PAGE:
Our Saint loved Jesus Christ and His Blessed Mother, the Virgin Mary, and Saint Catharine of Sienna and her guardian angel, with so fervent a love, that they, to reward her, often visited her, and conversed with her in a familiar manner, and taught her how to gain victories over the devils who appeared to her and tempted her to sin, and favored her with many special revelations. She had in this way learned that she should die on Saint Bartholomew’s day. Having attained her thirty-first year, she not only knew that her hour was come, but also that in her passage from life to death she must endure incredible torments. On the first of August, she went to her room at night in perfect health; but at midnight she was heard crying and groaning piteously, and the wife of Don Gonzalez, to whose house she had removed before her illness, found her extended half dead on the floor, cold, without pulse, motionless, and scarcely breathing. The physicians came to visit her in that state, and with them her confessor, who, fearing that her humility would prevent her from making known the nature and extent of her sufferings, commanded her, in virtue of her obedience, to declare them to her physicians, as best she was able. “It seems,” said she, ” as if a ball of fire were forced into my temples, that it descended to my feet, and passed across from my left side to my right with an insupportable heat – as if my heart were lacerated by a burning dagger; and the invisible hand which guides it pierces me sometimes from head to foot, and then crossing from side to side, engraves the figure of a cross on my body with this instrument, which burns me with all the violence of the hottest fire. I feel as if my bowels were being torn out with burning pincers, and my head burns as if heated coals, just taken from a flaming furnace, were placed upon it. In fact, I believe that when I die, my bones will be found reduced to ashes, and the marrow dried up, from the effects of the burning heat which I endure.” All present allowed these sufferings to be miraculous, and Rose told them that they were right in so understanding them; since they came from God alone, and were sent as a special favor to her, that she might be conformed more entirely to her Lord and Master.
Though she suffered so much, she besought her Divine Spouse not to diminish her pains; on the contrary, she begged Him with all the affection of her heart to increase them, in order to punish her rigorously for the crimes of which she believed herself guilty in the sight of His divine majesty. God had compassion on His servant; He was moved by her tears and groans, and He preserved miraculously her mind sound and entire till her last breath, amidst the vapors which the burning heat of her interior organs sent to her brain, and which must have caused delirium, if He not preserved her from it by His mercy. By a further favor He granted her the use of her tongue, to make known her thoughts till she died. She was often seen during this last illness, without any use of her outward senses, or in raptures in which her soul seemed to leave her body, to unite itself more closely with God. Though she suffered extreme thirst, she did not taste a drop of water to assuage it; after the example of her Spouse, she asked only for gall and vinegar to increase the suffering.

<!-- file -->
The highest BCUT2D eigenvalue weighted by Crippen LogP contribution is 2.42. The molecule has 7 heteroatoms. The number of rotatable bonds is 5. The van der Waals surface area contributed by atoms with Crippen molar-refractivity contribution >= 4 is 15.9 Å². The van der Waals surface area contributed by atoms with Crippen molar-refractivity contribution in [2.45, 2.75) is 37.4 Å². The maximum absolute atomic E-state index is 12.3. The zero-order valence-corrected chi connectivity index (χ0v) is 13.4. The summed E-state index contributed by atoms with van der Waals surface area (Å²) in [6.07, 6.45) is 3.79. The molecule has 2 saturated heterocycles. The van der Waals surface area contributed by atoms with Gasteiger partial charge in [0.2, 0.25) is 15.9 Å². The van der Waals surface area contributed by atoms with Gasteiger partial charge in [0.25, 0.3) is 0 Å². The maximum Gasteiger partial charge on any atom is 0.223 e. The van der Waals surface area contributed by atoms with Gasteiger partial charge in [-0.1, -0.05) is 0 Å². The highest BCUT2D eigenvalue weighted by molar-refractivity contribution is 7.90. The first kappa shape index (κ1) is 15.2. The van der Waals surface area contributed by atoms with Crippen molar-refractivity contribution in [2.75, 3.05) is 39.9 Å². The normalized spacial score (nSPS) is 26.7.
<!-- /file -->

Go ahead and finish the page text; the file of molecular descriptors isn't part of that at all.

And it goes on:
During her illness she usually confessed her sins every day; and to dispose herself better for death, she made a general confession of her whole life, with such marks of deep contrition, that her sighs and groans were heard in the room adjoining. On the third day she received the holy Viaticum and Extreme Unction, with interior dispositions suited to the excellence of these two sacraments. When the Blessed Sacrament was brought to her, she changed color; her face became shining and inflamed, and amidst the transports of joy which filled her, she fell into an ecstacy; and after receiving this bread of angels, she remained motionless and totally absorbed in God. Almighty God had revealed to her that her soul, on leaving the body, would pass immediately to Heaven and would not have to suffer the pains of Purgatory.
She often declared in an audible voice that she was a Christian and desired to die in the faith of the Church, and that she was a daughter of the great Saint Dominic. In proof of this she kissed her scapular reverently, and would have it always laid upon her in her sickness. Finally, to imitate , the charity of the Son of God, she prayed with all her heart for those who had offended her in word or deed, begging Him to load them with his graces, and to show them the same mercy which she hoped to experience from His goodness; and holding a little crucifix in her hand, she could not satisfy herself without kissing it, and repeating tenderly: “Father, forgive them.” She begged pardon of all the servants of the house with tears in her eyes; she told Don Gonzalez that he would soon be freed from this miserable sinner, who had given so much uneasiness and trouble to his whole family. All melted into tears at the deep humility of this spouse of Jesus Christ.
On the midnight of her death she heard a mysterious noise, which announced to her the coming of her Lord; she received it with joy; and requested her brother to remove the bolster from beneath her head, and to place pieces of wood instead. As if she had only waited for these pieces of wood to die upon a sort of cross, she said twice: “Jesus be with me, Jesus be with me,” and immediately afterwards her pure soul quitted her mortal body, and took its flight into the. bosom of God, to take possession of that heavenly inheritance, prepared for it from all eternity. She passed away on the 24th August, the feast of Saint Bartholomew, in the year 1617, at the age of thirty-one years and five months.
According to the custom of the religious of the third order of Saint Dominic, and by her own request, she was buried in the church of Saint Dominic.